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The Friday Five 28.06.24

Written by: Planner Team
Published on: 28 Jun 2024

It's The Friday Five, our weekly round-up of five of the best jobs currently advertised on Planner Jobs – plus a selection of place-based facts to amuse and educate. This week, opportunities in East Suffolk, Islington, Hammersmith and Fulham, the City of Doncaster and Oxfordshire.


Location: Lowestoft NR33 0EQ or Melton, Woodbridge, Suffolk IP12 1RT - Flexible working arrangements

The job: “The role will involve a considerable place shaping responsibility for several new Garden Village and Garden Neighbourhood communities for up to 2000 homes. Achieving high-quality, well-designed places will be a leading responsibility alongside addressing environmental effects and mitigation, both locally and cumulatively in the district.

“As part of a Planning Leadership Group, you will act as the lead professional Planner for the delivery of allocated strategic scale sites and Garden Communities and other major applications. In addition, you will be responsible for overseeing the operation of the Community Infrastructure Levy administration, collection and spending and the Section 106 function.

“You will support the Head of Planning, Building Control and Coastal Management in delivering identified work arising from the East Suffolk Strategic Plan and associated Service Plans and strategies. You will be responsible for overseeing many of the most complex development proposals, including those that are a corporate priority, as well as providing professional support and guidance for colleagues on such cases.”

Latitude festival [square]Fun fact: Held annually at Henham Park near Southwold, the Latitude Festival is a unique arts and music festival that stands out for its diverse offerings, including comedy, theatre, poetry, and literature, in addition to music. One quirky feature is the brightly painted sheep that roam the festival grounds, adding to its distinctive and playful atmosphere.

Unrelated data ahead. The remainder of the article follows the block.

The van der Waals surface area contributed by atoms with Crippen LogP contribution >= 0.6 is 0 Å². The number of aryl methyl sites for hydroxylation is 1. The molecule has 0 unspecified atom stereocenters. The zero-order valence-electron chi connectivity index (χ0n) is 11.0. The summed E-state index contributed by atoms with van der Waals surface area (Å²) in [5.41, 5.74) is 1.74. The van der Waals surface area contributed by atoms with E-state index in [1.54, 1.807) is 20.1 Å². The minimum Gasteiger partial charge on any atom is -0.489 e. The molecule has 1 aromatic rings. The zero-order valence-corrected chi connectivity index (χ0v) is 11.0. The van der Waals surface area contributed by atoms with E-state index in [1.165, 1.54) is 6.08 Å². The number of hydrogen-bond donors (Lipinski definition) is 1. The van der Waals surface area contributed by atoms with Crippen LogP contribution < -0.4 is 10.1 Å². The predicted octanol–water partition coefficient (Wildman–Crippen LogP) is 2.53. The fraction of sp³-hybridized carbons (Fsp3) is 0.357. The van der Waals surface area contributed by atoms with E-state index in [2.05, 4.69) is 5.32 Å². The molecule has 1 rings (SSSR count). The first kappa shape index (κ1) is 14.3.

Find out more and apply



Location: Islington, London

The job: "In this role, as a Career Grade Planner with a strong focus on Net Zero Carbon and sustainability, you will help drive and deliver the aims, objectives and policies of the new adopted Local Plan. You will carry a caseload of application and pre-application proposals, while also providing assistance to residents wishing to make changes to their properties to deliver sustainability measures. You will be central in helping to drive and deliver a key part of the London Borough of Islington’s vision for 2030, within the Development Management function.

“You will become a Sustainability Development Management Specialist, helping to enhance the environmental credentials of proposed development and unblock applications which are failing to appropriately address the Local Plan sustainability policies. To that end, we will support your career development, learning and development in fields relevant to the post.